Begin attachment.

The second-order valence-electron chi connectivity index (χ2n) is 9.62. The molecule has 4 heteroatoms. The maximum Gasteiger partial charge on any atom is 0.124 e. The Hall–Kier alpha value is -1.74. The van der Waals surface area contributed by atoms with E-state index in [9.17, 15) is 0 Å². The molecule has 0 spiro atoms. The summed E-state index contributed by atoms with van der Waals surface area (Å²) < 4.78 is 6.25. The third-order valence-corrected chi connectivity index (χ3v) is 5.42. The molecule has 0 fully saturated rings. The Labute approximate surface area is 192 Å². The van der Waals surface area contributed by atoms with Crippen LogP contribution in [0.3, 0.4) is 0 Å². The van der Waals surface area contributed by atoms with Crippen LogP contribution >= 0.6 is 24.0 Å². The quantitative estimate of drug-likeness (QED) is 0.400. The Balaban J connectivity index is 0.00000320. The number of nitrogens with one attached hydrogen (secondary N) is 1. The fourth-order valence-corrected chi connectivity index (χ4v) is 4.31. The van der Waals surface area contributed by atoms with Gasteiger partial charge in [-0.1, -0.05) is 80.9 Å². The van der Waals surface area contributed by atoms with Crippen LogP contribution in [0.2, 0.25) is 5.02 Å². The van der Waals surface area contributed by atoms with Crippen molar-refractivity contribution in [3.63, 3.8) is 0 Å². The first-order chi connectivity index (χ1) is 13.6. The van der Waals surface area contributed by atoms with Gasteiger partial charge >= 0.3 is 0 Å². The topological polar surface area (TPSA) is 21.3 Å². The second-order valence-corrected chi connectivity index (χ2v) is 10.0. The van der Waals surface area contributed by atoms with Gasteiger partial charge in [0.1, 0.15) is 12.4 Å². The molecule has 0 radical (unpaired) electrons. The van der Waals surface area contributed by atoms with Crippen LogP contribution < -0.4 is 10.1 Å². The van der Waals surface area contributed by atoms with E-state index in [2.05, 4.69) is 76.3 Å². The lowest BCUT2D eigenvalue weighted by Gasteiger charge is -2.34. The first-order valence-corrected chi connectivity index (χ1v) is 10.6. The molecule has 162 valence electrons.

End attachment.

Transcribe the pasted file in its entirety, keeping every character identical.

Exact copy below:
The second-order valence-electron chi connectivity index (χ2n) is 9.62. The molecule has 4 heteroatoms. The maximum Gasteiger partial charge on any atom is 0.124 e. The Hall–Kier alpha value is -1.74. The van der Waals surface area contributed by atoms with E-state index in [9.17, 15) is 0 Å². The molecule has 0 spiro atoms. The summed E-state index contributed by atoms with van der Waals surface area (Å²) < 4.78 is 6.25. The third-order valence-corrected chi connectivity index (χ3v) is 5.42. The molecule has 0 fully saturated rings. The Labute approximate surface area is 192 Å². The van der Waals surface area contributed by atoms with Crippen LogP contribution in [0.3, 0.4) is 0 Å². The van der Waals surface area contributed by atoms with Crippen LogP contribution >= 0.6 is 24.0 Å². The quantitative estimate of drug-likeness (QED) is 0.400. The Balaban J connectivity index is 0.00000320. The number of nitrogens with one attached hydrogen (secondary N) is 1. The fourth-order valence-corrected chi connectivity index (χ4v) is 4.31. The van der Waals surface area contributed by atoms with Gasteiger partial charge in [-0.1, -0.05) is 80.9 Å². The van der Waals surface area contributed by atoms with Crippen LogP contribution in [0.2, 0.25) is 5.02 Å². The van der Waals surface area contributed by atoms with Crippen molar-refractivity contribution in [3.63, 3.8) is 0 Å². The first-order chi connectivity index (χ1) is 13.6. The van der Waals surface area contributed by atoms with Gasteiger partial charge >= 0.3 is 0 Å². The topological polar surface area (TPSA) is 21.3 Å². The second-order valence-corrected chi connectivity index (χ2v) is 10.0. The van der Waals surface area contributed by atoms with Gasteiger partial charge in [0.1, 0.15) is 12.4 Å². The molecule has 0 radical (unpaired) electrons. The van der Waals surface area contributed by atoms with Crippen LogP contribution < -0.4 is 10.1 Å². The van der Waals surface area contributed by atoms with E-state index in [2.05, 4.69) is 76.3 Å². The lowest BCUT2D eigenvalue weighted by Gasteiger charge is -2.34. The first-order valence-corrected chi connectivity index (χ1v) is 10.6. The molecule has 162 valence electrons.